At that time this was the only Ceremonial Hut in the area.


The Mission Creek RESERVATION

Painted Hills CA. 

The Aaqtam

Aaqtam people one of the most visible of  Clans in the historical period, occupied the south easternmost reaches of this
territory, and were the most important Aaqtam clan, at least in the 19th century, after many of the indian who lived nearer the coast were
taken into Mission San Gabriel in 1811. After that, the remaining indian moved southeastward to escape the Mission system.
The Aaqtams were members of this clan, probably a lineage thereof. Other members of the Maringa clan in the mid-nineteenth century
lived at Yamisevul, also known as Maringa', on Mission Creek

Dear President Trump
As a member of the Mission Creek Reservation, I want to congratulate you becoming President. I looked forward to the day that you took office, I understand the time restrictions that you have in these first one hundred days, I am writing to you so that you can understand our plight. In short ,Our Fathers were short changed, lied too, and deceived.
President Richard Nixon one week after the Termination Notice was given, which was published on July 8. 1970 Came out against the Termination policy, also congress had expressly repudiated the policy of terminating recognized Indian tribes, and has actively sought to end the practice in the 70's. The BIA and the Dept of the Interior, working against Mission Creek did surveying, and other mineral testing, and with held their finding from the Tribal Members, Stating that the water was bad, and not fit for human consumption, even some crops could not use the water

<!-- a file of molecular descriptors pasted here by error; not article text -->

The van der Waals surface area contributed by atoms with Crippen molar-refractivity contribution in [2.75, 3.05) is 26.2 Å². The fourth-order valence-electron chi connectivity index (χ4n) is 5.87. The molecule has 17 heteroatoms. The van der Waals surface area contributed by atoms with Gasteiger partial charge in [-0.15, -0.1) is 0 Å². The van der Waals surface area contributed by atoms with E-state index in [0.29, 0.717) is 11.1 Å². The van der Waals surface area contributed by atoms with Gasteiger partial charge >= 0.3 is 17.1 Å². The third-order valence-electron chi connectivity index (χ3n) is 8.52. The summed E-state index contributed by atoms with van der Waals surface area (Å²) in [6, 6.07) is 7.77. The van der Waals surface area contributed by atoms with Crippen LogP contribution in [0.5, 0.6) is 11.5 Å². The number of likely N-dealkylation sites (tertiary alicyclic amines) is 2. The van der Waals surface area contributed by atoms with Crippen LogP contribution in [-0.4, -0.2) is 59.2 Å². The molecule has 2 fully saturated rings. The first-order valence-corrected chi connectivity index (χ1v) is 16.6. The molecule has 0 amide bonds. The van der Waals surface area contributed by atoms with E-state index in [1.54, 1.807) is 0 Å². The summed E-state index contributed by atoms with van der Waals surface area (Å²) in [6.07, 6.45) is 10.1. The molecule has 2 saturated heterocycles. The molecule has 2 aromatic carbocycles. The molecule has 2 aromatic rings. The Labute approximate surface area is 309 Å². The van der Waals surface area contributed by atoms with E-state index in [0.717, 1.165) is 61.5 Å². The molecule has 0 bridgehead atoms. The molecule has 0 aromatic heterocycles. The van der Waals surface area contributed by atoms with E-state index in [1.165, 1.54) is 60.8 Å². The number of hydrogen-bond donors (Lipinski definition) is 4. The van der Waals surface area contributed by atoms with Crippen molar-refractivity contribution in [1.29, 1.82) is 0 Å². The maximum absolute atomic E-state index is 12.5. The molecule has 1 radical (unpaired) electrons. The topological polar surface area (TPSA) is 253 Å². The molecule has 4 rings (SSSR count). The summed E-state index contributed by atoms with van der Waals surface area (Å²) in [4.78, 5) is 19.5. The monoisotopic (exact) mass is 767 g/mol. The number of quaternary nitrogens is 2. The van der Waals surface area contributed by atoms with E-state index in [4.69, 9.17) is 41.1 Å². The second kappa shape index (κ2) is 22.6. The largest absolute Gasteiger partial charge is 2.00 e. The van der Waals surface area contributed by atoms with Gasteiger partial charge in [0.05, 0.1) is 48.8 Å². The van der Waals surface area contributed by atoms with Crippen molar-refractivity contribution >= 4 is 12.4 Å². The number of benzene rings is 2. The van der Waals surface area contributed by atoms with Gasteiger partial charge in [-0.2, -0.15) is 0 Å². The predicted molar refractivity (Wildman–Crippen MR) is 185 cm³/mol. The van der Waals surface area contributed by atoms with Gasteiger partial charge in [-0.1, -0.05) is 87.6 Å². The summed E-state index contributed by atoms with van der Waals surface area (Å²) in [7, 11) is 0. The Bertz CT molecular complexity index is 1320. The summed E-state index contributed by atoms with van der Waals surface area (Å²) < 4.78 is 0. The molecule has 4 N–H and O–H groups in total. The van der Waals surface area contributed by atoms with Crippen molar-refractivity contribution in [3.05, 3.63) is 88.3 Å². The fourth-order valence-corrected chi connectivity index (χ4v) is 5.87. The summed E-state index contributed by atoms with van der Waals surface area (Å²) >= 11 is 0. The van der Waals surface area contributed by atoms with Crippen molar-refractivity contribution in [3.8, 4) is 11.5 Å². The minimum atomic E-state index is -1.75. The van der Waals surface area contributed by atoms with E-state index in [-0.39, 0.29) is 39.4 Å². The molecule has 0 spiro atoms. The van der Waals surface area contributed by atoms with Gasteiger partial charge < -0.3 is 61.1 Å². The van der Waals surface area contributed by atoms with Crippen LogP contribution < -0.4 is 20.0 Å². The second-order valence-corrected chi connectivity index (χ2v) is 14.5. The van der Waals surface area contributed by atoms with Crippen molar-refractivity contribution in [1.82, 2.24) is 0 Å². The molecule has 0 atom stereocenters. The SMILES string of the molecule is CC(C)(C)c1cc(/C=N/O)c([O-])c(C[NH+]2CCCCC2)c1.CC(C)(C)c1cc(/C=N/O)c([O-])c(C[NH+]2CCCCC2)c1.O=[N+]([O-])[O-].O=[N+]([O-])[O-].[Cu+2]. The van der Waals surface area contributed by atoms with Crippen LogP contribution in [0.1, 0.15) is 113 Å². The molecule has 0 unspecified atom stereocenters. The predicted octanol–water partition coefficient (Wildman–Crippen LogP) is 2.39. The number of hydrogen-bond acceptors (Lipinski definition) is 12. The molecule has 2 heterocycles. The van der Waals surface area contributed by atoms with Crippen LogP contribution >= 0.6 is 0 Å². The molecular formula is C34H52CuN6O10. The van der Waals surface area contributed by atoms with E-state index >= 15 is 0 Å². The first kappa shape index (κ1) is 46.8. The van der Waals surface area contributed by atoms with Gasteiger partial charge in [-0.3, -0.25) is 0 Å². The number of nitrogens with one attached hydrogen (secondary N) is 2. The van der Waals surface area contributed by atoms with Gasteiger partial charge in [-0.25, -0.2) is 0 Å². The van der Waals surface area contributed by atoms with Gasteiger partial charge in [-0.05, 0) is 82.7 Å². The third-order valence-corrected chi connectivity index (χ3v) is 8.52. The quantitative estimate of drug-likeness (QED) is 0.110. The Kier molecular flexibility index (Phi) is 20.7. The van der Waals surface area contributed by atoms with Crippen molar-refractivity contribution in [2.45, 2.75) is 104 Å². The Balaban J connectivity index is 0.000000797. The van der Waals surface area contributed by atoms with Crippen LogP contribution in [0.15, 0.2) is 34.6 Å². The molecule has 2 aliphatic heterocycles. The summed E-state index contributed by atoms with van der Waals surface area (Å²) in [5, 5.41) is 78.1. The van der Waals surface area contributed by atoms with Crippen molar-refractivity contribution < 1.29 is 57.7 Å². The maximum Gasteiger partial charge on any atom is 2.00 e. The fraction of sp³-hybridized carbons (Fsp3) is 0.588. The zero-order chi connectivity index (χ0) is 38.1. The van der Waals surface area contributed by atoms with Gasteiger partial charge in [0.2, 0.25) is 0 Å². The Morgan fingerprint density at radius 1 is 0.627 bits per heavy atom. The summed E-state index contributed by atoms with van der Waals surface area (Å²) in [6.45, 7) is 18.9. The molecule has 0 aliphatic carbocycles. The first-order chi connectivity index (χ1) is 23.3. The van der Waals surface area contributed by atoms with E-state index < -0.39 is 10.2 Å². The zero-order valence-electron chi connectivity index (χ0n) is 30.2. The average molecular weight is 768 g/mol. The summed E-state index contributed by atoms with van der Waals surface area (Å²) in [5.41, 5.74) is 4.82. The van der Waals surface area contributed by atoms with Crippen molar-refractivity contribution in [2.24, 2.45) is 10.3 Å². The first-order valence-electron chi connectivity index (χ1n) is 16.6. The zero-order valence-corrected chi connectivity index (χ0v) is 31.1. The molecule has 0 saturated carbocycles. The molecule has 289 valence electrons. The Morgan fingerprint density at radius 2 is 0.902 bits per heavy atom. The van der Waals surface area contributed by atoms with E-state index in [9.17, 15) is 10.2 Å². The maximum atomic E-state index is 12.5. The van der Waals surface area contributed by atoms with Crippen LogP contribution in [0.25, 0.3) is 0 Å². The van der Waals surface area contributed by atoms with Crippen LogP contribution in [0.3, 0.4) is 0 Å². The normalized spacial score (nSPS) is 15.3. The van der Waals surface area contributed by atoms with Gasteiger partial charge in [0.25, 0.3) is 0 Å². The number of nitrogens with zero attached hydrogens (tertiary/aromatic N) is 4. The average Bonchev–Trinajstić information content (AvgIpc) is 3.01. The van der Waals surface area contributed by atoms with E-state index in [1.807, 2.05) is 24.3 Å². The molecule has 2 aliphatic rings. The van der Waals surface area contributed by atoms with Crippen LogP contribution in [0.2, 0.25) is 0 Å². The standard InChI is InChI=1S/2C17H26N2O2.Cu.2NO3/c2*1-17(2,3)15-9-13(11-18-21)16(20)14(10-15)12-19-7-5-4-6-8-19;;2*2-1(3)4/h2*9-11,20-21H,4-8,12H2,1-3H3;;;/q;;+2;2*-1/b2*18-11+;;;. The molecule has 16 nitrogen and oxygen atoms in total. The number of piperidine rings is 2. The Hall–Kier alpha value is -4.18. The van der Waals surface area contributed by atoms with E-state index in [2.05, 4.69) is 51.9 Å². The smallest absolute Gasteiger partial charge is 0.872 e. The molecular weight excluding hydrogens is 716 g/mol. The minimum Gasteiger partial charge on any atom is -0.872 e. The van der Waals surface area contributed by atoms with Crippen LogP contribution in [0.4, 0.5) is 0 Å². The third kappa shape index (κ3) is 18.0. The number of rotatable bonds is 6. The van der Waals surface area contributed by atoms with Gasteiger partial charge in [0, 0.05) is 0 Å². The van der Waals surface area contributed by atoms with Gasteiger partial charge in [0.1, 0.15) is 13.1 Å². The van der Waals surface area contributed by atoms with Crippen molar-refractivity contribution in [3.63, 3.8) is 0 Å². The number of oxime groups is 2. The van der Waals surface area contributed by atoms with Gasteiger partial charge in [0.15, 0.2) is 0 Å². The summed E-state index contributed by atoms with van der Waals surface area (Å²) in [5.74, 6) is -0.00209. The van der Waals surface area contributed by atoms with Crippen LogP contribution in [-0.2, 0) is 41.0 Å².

Mr. President. Their are many more things that were said and done, and some may ask, why did you wait so long, the answer is simple, We had to grow up, when you are young, you can't understand time limitations, and you don't know the law, our parents, Grand parents, did not understand the law, most could not even read English,
I read at one time that our water was used to build the Colorado River aqueduct, they build a pipe line so that they could use the water to mix the concrete with it. I am sure that they drank it also. Would you drink the Colorado river water?
Mr. President, Its seems we are going to have to spend thousands of dollars dealing with the BIA in Court, the funny thing about this is that the BIA recognized us on their web page as Recognized to the year 2013, when we started to ask questions about our status, they pull it down. We have many wonderful Projects that we would like to peruse, and most of the Grant money is for Recognized tribes, and you have to have land, our land was unlawfully taken from us. BIA and the Dept of the Interior having a solid understanding of the wealth of the land, along with their associates, had solid understanding of what they did to our forefathers. Dimly aware of their plight, being told that the water was bad, not fit to drink, not willing to fix the problem. To provide greater service to our people, putting restrictions, they felt they had no other course of action, then to sign over their land, some fought it, and lost, Once again I feel that history is going to repeat itself. That is why I am writing to you now, Please don't let history repeat it self again.
Thank you
Garry Devlin
Historian of Mission Creek